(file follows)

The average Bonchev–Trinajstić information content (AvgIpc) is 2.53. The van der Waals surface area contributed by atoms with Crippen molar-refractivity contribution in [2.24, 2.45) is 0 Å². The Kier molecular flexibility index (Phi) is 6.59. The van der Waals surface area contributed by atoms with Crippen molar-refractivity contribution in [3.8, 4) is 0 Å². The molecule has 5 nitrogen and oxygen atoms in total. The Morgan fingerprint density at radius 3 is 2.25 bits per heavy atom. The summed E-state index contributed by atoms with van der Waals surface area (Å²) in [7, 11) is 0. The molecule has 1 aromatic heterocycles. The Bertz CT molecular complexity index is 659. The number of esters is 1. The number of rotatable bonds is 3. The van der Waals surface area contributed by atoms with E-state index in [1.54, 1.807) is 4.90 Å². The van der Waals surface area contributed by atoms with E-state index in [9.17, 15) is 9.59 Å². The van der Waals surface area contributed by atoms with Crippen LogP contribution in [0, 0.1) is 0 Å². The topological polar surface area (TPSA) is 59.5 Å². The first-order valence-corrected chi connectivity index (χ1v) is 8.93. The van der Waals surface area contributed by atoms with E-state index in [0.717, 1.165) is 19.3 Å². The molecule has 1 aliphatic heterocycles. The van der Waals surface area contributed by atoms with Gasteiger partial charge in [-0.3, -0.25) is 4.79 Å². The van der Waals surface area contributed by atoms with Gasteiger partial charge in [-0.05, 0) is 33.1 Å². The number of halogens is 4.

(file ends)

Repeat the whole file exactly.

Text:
The average Bonchev–Trinajstić information content (AvgIpc) is 2.53. The van der Waals surface area contributed by atoms with Crippen molar-refractivity contribution in [2.24, 2.45) is 0 Å². The Kier molecular flexibility index (Phi) is 6.59. The van der Waals surface area contributed by atoms with Crippen molar-refractivity contribution in [3.8, 4) is 0 Å². The molecule has 5 nitrogen and oxygen atoms in total. The Morgan fingerprint density at radius 3 is 2.25 bits per heavy atom. The summed E-state index contributed by atoms with van der Waals surface area (Å²) in [7, 11) is 0. The molecule has 1 aromatic heterocycles. The Bertz CT molecular complexity index is 659. The number of esters is 1. The number of rotatable bonds is 3. The van der Waals surface area contributed by atoms with E-state index in [1.54, 1.807) is 4.90 Å². The van der Waals surface area contributed by atoms with E-state index in [9.17, 15) is 9.59 Å². The van der Waals surface area contributed by atoms with Crippen LogP contribution in [0, 0.1) is 0 Å². The topological polar surface area (TPSA) is 59.5 Å². The first-order valence-corrected chi connectivity index (χ1v) is 8.93. The van der Waals surface area contributed by atoms with E-state index in [0.717, 1.165) is 19.3 Å². The molecule has 1 aliphatic heterocycles. The van der Waals surface area contributed by atoms with Gasteiger partial charge in [-0.3, -0.25) is 4.79 Å². The van der Waals surface area contributed by atoms with Gasteiger partial charge in [-0.05, 0) is 33.1 Å². The number of halogens is 4.